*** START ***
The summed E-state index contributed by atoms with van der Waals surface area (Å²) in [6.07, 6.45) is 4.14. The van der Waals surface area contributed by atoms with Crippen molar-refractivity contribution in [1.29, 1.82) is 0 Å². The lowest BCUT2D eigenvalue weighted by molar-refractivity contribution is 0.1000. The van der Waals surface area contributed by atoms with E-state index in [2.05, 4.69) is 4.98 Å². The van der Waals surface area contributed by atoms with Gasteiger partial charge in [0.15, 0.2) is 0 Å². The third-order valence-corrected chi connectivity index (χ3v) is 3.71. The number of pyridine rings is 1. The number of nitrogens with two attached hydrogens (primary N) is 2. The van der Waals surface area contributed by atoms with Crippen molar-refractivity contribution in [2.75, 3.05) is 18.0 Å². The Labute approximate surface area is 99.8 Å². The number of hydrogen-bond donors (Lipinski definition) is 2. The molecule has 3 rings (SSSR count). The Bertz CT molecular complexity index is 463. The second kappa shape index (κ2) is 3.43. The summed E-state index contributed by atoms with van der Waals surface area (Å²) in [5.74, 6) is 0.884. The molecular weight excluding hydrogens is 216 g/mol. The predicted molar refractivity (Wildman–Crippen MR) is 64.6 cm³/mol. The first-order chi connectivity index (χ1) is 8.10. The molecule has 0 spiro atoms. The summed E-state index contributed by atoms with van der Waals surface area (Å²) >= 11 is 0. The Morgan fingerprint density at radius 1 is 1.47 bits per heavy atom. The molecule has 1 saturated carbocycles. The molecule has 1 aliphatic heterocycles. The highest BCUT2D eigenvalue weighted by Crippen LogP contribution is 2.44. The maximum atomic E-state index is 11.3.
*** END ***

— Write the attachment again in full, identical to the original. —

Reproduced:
The summed E-state index contributed by atoms with van der Waals surface area (Å²) in [6.07, 6.45) is 4.14. The van der Waals surface area contributed by atoms with Crippen molar-refractivity contribution in [1.29, 1.82) is 0 Å². The lowest BCUT2D eigenvalue weighted by molar-refractivity contribution is 0.1000. The van der Waals surface area contributed by atoms with E-state index in [2.05, 4.69) is 4.98 Å². The van der Waals surface area contributed by atoms with Gasteiger partial charge in [0.15, 0.2) is 0 Å². The third-order valence-corrected chi connectivity index (χ3v) is 3.71. The number of pyridine rings is 1. The number of nitrogens with two attached hydrogens (primary N) is 2. The van der Waals surface area contributed by atoms with Crippen molar-refractivity contribution in [2.75, 3.05) is 18.0 Å². The Labute approximate surface area is 99.8 Å². The number of hydrogen-bond donors (Lipinski definition) is 2. The molecule has 3 rings (SSSR count). The Bertz CT molecular complexity index is 463. The second kappa shape index (κ2) is 3.43. The summed E-state index contributed by atoms with van der Waals surface area (Å²) in [5.74, 6) is 0.884. The molecular weight excluding hydrogens is 216 g/mol. The predicted molar refractivity (Wildman–Crippen MR) is 64.6 cm³/mol. The first-order chi connectivity index (χ1) is 8.10. The molecule has 0 spiro atoms. The summed E-state index contributed by atoms with van der Waals surface area (Å²) >= 11 is 0. The Morgan fingerprint density at radius 1 is 1.47 bits per heavy atom. The molecule has 1 saturated carbocycles. The molecule has 1 aliphatic heterocycles. The highest BCUT2D eigenvalue weighted by Crippen LogP contribution is 2.44. The maximum atomic E-state index is 11.3.